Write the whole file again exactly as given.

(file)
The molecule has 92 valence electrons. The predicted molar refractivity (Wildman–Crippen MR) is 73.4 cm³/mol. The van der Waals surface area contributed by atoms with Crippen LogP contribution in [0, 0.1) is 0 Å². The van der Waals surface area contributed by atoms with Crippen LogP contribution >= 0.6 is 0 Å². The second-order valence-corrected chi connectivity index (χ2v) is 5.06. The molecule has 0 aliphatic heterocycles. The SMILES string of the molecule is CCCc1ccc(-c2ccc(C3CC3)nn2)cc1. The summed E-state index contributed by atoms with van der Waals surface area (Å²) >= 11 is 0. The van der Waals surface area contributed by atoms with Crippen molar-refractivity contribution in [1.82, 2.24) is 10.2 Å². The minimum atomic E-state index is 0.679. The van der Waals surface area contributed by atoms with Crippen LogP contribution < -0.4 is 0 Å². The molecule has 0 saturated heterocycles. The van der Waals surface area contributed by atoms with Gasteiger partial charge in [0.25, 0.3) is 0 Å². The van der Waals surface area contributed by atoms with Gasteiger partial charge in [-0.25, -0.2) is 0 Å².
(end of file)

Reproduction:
The molecule has 92 valence electrons. The predicted molar refractivity (Wildman–Crippen MR) is 73.4 cm³/mol. The van der Waals surface area contributed by atoms with Crippen LogP contribution in [0, 0.1) is 0 Å². The van der Waals surface area contributed by atoms with Crippen LogP contribution >= 0.6 is 0 Å². The second-order valence-corrected chi connectivity index (χ2v) is 5.06. The molecule has 0 aliphatic heterocycles. The SMILES string of the molecule is CCCc1ccc(-c2ccc(C3CC3)nn2)cc1. The summed E-state index contributed by atoms with van der Waals surface area (Å²) >= 11 is 0. The van der Waals surface area contributed by atoms with Crippen molar-refractivity contribution in [1.82, 2.24) is 10.2 Å². The minimum atomic E-state index is 0.679. The van der Waals surface area contributed by atoms with Crippen LogP contribution < -0.4 is 0 Å². The molecule has 0 saturated heterocycles. The van der Waals surface area contributed by atoms with Gasteiger partial charge in [0.25, 0.3) is 0 Å². The van der Waals surface area contributed by atoms with Gasteiger partial charge in [-0.25, -0.2) is 0 Å².